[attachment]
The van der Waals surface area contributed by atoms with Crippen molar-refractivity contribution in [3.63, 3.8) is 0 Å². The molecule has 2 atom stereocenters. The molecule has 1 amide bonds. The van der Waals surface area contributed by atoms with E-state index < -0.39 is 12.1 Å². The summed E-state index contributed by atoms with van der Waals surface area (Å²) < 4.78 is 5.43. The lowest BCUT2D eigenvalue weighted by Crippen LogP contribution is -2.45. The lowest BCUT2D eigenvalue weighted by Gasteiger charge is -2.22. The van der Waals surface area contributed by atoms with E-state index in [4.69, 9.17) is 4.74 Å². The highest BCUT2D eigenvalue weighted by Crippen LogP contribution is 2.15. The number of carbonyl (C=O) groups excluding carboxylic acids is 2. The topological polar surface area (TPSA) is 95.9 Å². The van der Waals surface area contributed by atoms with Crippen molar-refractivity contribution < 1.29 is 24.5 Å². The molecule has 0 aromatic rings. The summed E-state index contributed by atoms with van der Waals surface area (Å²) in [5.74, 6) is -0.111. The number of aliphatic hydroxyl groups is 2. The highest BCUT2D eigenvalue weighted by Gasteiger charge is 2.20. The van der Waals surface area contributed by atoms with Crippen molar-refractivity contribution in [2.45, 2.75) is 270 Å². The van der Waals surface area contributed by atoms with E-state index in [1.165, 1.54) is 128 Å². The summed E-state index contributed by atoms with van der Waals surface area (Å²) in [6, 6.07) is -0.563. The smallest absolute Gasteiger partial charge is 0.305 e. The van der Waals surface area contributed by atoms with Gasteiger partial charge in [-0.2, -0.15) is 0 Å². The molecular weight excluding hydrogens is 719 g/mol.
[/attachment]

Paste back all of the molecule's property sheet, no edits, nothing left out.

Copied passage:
The van der Waals surface area contributed by atoms with Crippen molar-refractivity contribution in [3.63, 3.8) is 0 Å². The molecule has 2 atom stereocenters. The molecule has 1 amide bonds. The van der Waals surface area contributed by atoms with E-state index < -0.39 is 12.1 Å². The summed E-state index contributed by atoms with van der Waals surface area (Å²) < 4.78 is 5.43. The lowest BCUT2D eigenvalue weighted by Crippen LogP contribution is -2.45. The lowest BCUT2D eigenvalue weighted by Gasteiger charge is -2.22. The van der Waals surface area contributed by atoms with E-state index in [4.69, 9.17) is 4.74 Å². The highest BCUT2D eigenvalue weighted by Crippen LogP contribution is 2.15. The number of carbonyl (C=O) groups excluding carboxylic acids is 2. The topological polar surface area (TPSA) is 95.9 Å². The van der Waals surface area contributed by atoms with Crippen molar-refractivity contribution < 1.29 is 24.5 Å². The molecule has 0 aromatic rings. The summed E-state index contributed by atoms with van der Waals surface area (Å²) in [5.74, 6) is -0.111. The number of aliphatic hydroxyl groups is 2. The highest BCUT2D eigenvalue weighted by Gasteiger charge is 2.20. The van der Waals surface area contributed by atoms with Crippen molar-refractivity contribution in [2.45, 2.75) is 270 Å². The van der Waals surface area contributed by atoms with E-state index in [1.165, 1.54) is 128 Å². The summed E-state index contributed by atoms with van der Waals surface area (Å²) in [6, 6.07) is -0.563. The smallest absolute Gasteiger partial charge is 0.305 e. The van der Waals surface area contributed by atoms with Gasteiger partial charge in [-0.2, -0.15) is 0 Å². The molecular weight excluding hydrogens is 719 g/mol.